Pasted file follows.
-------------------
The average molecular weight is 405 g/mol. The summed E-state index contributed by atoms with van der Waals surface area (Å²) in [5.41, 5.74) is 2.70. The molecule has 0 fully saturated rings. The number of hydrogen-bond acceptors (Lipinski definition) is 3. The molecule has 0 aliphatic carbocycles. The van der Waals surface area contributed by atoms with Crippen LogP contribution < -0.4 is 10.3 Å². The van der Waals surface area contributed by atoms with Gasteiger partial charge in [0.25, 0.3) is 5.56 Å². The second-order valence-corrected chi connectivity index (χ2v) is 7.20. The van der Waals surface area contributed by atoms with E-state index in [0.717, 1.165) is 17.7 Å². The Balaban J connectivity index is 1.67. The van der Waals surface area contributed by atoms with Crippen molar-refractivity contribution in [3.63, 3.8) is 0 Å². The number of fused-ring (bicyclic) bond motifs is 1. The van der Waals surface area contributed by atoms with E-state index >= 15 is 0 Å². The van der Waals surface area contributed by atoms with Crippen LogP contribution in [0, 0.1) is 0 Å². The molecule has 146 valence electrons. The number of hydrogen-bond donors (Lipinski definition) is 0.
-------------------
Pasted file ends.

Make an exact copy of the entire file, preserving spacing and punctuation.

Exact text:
The average molecular weight is 405 g/mol. The summed E-state index contributed by atoms with van der Waals surface area (Å²) in [5.41, 5.74) is 2.70. The molecule has 0 fully saturated rings. The number of hydrogen-bond acceptors (Lipinski definition) is 3. The molecule has 0 aliphatic carbocycles. The van der Waals surface area contributed by atoms with Crippen LogP contribution < -0.4 is 10.3 Å². The van der Waals surface area contributed by atoms with Gasteiger partial charge in [0.25, 0.3) is 5.56 Å². The second-order valence-corrected chi connectivity index (χ2v) is 7.20. The van der Waals surface area contributed by atoms with E-state index in [0.717, 1.165) is 17.7 Å². The Balaban J connectivity index is 1.67. The van der Waals surface area contributed by atoms with Crippen molar-refractivity contribution in [3.63, 3.8) is 0 Å². The number of fused-ring (bicyclic) bond motifs is 1. The van der Waals surface area contributed by atoms with E-state index >= 15 is 0 Å². The van der Waals surface area contributed by atoms with Crippen LogP contribution in [0, 0.1) is 0 Å². The molecule has 146 valence electrons. The number of hydrogen-bond donors (Lipinski definition) is 0.